One of the things that I have done, since I haven’t beat myself up about not winning, is I have applauded myself for writing consistently throughout the month of November. it was something I hadn’t done in a really fucking long time. I mean A Really Fucking Long Time! And writing like that felt good. Even on the days I didn’t write more than 300 words, it still felt good to write them.
I’ve been listening to different podcasts and have seen for a while now about writers who write anywhere from 5000 words a day to 10,000 words a day…every day. Those who are 6-8 months ahead of their latest release. And let me tell you, seeing that so much, seeing so many writers claiming that and proving it…It’s incredibly disheartening when I’m sitting here trying to be proud of my 300 words that felt like I had to carve up my insides to get out. Especially when I used to be one of those who could write 3000 words a days with relative ease and have books coming out on a consistent basis. But proud of my 300 bleeding words I am. We all start or in my case start over somewhere.
So, while I didn’t officially win, to me, I won by virtue of the fact that I started writing and have kept writing and will continue to write until something or several somethings are finished.
I hope you’re having a good week so far and I hope that you’re proud of yourself for being consistent in something, for starting something, for pushing forward and never giving up, for showing up for whatever you need to show up for that sets you on fire because I’m proud of you.
I love those words. But it makes sense, doesn’t it? I love them because I’m a Southern girl. Southern woman. I was born in the South and will likely die in the South… Unless, of course, I find out I’m a long lost relative of a Duke in England somewhere and I’ve been named in a will to inherit a country manor house, then I’m outta here. But until that happens, I’m here in the South. It’s my home. It’s a part of me. And I’m proud to be a Southerner.
As a whole, we’ve taken a lot of shit over the years and a lot of it is rightly deserved (Yes, we Southerners do study the history of the South. A lot). We’ve taken a lot of shit most recently for what happened in 2016 and again, a lot is rightly deserved. And I have to be honest here and say that for the first time in my life, I was embarrassed as a Southerner. (This isn’t a political post, I promise)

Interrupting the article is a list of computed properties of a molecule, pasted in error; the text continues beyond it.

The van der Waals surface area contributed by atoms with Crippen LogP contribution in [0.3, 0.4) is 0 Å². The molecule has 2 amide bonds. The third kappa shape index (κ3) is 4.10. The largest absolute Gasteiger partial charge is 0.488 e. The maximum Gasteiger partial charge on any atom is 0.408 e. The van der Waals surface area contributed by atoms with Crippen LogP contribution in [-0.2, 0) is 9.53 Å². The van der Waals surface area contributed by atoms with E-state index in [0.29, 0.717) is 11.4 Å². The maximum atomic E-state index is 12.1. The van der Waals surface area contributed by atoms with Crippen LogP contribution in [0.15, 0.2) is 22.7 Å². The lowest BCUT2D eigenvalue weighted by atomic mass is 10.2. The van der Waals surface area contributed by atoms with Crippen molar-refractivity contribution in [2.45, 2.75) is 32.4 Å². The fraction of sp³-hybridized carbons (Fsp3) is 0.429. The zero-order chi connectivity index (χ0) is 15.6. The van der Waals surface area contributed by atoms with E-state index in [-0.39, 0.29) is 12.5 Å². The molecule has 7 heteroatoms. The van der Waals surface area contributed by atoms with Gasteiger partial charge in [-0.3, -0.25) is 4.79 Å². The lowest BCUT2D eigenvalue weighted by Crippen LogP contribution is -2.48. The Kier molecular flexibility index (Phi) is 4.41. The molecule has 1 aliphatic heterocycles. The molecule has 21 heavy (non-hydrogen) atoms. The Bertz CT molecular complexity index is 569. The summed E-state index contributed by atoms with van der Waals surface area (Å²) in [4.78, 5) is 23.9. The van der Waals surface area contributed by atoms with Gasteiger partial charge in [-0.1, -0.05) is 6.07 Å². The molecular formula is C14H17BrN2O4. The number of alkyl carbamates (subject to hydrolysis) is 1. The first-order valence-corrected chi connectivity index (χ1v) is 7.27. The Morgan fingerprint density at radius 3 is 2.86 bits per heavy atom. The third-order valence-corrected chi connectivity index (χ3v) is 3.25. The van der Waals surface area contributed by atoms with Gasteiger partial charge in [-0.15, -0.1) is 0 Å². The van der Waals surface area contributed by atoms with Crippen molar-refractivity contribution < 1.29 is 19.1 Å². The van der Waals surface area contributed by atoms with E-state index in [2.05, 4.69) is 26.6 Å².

Over the weekend, I spent some time in Alabama. I drove from Charlotte to a small town outside Birmingham. I listened to Miranda Lambert’s new album Wildcard MULTIPLE TIMES. Like ON REPEAT. I love it. It’s wonderful. She’s found herself again and come through the heartache to the other side and it’s brilliant. I visited family and family friends who have a big home in the country with woods all around. We laughed and we talked and I’m the only liberal among us all. I was also the youngest, which was kind of a strange feeling since I’ve been in a mental place of thinking and acting like I’m so very old. I haven’t hit 50 yet, but something has been going on inside me that m age has freaked me out. But…one of the days I was there, I was sitting outside looking at nature, and it hit me that for a while now, I’ve been trying to be someone and something that I’m not…as a person and as a writer. I’ve been trying to distance myself from myself. That’s never a good thing.
I’m tired of all the anger and the hate and the discord. It’s draining. It’s stressful. It’s not productive. You can be passionate about something, about someone, about a cause, about change and we should be, we need to be, but there are ways to go about it that don’t require anger and hate and just…ugh!
While I was away, I unplugged from social media except to post about Kyle Busch winning the 2019 Nascar Championship and posting a couple of pictures on my Instagram. I didn’t check email. I did start a new story that came to me as I was driving up to Birmingham. But that bit of unplugging, that bit of distancing myself from the You need to, You should, You have to, mentality helped clear my head some.
I’m a person who says Y’all, who calls people dude and bubba, who drinks coke with peanuts, who boils peanuts, who has a twang and a Southern accent, who has studied the South and the Civil War, who did not vote for Trump in 2016, but who still loves her grandma and friends who did, and who does not go to church but believes in magic and that the universe has my back. I’m in love with the Blue Ridge Mountains and cabins in the woods and am someone who knows this region of the country with its sweet tea and fried chicken and Friday night fish fries and where college football is a religion and where Nascar was born.
But I was trying to be someone else and I was trying to write stories as someone else. I was trying to write for everyone else, for their expectations. I wasn’t trying to write to the market or jump on trends because I just don’t shift that fast, but… I lost my fuckin’ way, y’all… In various ways, but definitely in this one.